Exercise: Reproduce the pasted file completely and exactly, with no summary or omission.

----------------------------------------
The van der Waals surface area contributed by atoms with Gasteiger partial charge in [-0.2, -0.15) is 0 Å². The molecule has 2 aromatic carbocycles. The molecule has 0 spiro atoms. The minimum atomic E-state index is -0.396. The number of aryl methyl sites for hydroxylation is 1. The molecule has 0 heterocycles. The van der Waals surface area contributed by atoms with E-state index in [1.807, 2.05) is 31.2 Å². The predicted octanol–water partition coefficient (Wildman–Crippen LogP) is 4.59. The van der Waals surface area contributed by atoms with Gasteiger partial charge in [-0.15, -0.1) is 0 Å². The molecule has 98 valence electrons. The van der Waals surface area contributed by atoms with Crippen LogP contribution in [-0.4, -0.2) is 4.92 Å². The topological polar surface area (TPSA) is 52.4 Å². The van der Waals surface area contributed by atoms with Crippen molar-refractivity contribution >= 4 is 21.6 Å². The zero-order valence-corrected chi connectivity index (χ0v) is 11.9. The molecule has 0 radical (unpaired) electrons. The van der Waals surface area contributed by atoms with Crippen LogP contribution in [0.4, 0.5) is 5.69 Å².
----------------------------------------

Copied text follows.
The van der Waals surface area contributed by atoms with Gasteiger partial charge in [-0.2, -0.15) is 0 Å². The molecule has 2 aromatic carbocycles. The molecule has 0 spiro atoms. The minimum atomic E-state index is -0.396. The number of aryl methyl sites for hydroxylation is 1. The molecule has 0 heterocycles. The van der Waals surface area contributed by atoms with E-state index in [1.807, 2.05) is 31.2 Å². The predicted octanol–water partition coefficient (Wildman–Crippen LogP) is 4.59. The van der Waals surface area contributed by atoms with Gasteiger partial charge in [-0.15, -0.1) is 0 Å². The molecule has 98 valence electrons. The van der Waals surface area contributed by atoms with Crippen LogP contribution in [-0.4, -0.2) is 4.92 Å². The topological polar surface area (TPSA) is 52.4 Å². The van der Waals surface area contributed by atoms with Crippen molar-refractivity contribution >= 4 is 21.6 Å². The zero-order valence-corrected chi connectivity index (χ0v) is 11.9. The molecule has 0 radical (unpaired) electrons. The van der Waals surface area contributed by atoms with Crippen LogP contribution in [0.4, 0.5) is 5.69 Å².